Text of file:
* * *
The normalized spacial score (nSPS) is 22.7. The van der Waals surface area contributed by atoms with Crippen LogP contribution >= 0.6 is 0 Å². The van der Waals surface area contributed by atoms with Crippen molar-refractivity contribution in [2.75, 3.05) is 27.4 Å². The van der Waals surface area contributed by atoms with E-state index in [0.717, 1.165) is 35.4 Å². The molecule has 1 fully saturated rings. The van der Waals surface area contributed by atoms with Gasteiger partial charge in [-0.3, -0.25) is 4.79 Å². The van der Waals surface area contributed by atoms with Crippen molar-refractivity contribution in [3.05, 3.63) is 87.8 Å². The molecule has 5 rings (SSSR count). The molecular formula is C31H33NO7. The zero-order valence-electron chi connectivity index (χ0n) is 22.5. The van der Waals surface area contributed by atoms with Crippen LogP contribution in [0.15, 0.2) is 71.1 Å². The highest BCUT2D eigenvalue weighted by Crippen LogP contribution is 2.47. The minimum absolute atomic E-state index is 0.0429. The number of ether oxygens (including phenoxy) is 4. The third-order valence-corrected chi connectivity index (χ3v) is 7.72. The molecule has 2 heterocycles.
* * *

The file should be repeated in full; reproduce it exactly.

The normalized spacial score (nSPS) is 22.7. The van der Waals surface area contributed by atoms with Crippen LogP contribution >= 0.6 is 0 Å². The van der Waals surface area contributed by atoms with Crippen molar-refractivity contribution in [2.75, 3.05) is 27.4 Å². The van der Waals surface area contributed by atoms with E-state index in [0.717, 1.165) is 35.4 Å². The molecule has 1 fully saturated rings. The van der Waals surface area contributed by atoms with Gasteiger partial charge in [-0.3, -0.25) is 4.79 Å². The van der Waals surface area contributed by atoms with Crippen molar-refractivity contribution in [3.05, 3.63) is 87.8 Å². The molecule has 5 rings (SSSR count). The molecular formula is C31H33NO7. The zero-order valence-electron chi connectivity index (χ0n) is 22.5. The van der Waals surface area contributed by atoms with Crippen LogP contribution in [0.15, 0.2) is 71.1 Å². The highest BCUT2D eigenvalue weighted by Crippen LogP contribution is 2.47. The minimum absolute atomic E-state index is 0.0429. The number of ether oxygens (including phenoxy) is 4. The third-order valence-corrected chi connectivity index (χ3v) is 7.72. The molecule has 2 heterocycles.